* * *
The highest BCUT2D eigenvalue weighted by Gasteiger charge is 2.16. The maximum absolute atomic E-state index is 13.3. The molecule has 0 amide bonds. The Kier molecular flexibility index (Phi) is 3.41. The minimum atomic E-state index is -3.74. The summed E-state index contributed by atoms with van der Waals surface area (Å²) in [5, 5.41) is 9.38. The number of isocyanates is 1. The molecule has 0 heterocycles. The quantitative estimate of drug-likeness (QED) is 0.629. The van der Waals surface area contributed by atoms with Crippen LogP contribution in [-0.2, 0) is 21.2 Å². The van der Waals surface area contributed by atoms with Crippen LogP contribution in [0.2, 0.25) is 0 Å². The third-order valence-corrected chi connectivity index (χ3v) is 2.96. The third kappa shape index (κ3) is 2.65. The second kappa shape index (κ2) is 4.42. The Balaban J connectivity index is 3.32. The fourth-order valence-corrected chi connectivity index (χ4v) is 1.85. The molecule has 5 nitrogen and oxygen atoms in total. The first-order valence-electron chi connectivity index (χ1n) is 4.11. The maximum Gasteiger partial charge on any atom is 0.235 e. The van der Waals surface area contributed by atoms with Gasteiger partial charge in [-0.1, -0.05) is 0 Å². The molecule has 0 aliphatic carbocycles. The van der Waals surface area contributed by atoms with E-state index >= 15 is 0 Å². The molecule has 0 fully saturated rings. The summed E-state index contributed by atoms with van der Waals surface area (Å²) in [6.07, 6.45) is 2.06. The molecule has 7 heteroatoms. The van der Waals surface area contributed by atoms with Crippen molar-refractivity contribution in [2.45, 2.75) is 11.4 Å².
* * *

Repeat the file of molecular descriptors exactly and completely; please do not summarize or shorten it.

The highest BCUT2D eigenvalue weighted by Gasteiger charge is 2.16. The maximum absolute atomic E-state index is 13.3. The molecule has 0 amide bonds. The Kier molecular flexibility index (Phi) is 3.41. The minimum atomic E-state index is -3.74. The summed E-state index contributed by atoms with van der Waals surface area (Å²) in [5, 5.41) is 9.38. The number of isocyanates is 1. The molecule has 0 heterocycles. The quantitative estimate of drug-likeness (QED) is 0.629. The van der Waals surface area contributed by atoms with Crippen LogP contribution in [-0.2, 0) is 21.2 Å². The van der Waals surface area contributed by atoms with Crippen LogP contribution in [0.2, 0.25) is 0 Å². The third-order valence-corrected chi connectivity index (χ3v) is 2.96. The third kappa shape index (κ3) is 2.65. The second kappa shape index (κ2) is 4.42. The Balaban J connectivity index is 3.32. The fourth-order valence-corrected chi connectivity index (χ4v) is 1.85. The molecule has 5 nitrogen and oxygen atoms in total. The first-order valence-electron chi connectivity index (χ1n) is 4.11. The maximum Gasteiger partial charge on any atom is 0.235 e. The van der Waals surface area contributed by atoms with Gasteiger partial charge in [-0.1, -0.05) is 0 Å². The molecule has 0 aliphatic carbocycles. The van der Waals surface area contributed by atoms with E-state index >= 15 is 0 Å². The molecule has 0 fully saturated rings. The summed E-state index contributed by atoms with van der Waals surface area (Å²) in [6.07, 6.45) is 2.06. The molecule has 7 heteroatoms. The van der Waals surface area contributed by atoms with Crippen molar-refractivity contribution in [2.45, 2.75) is 11.4 Å².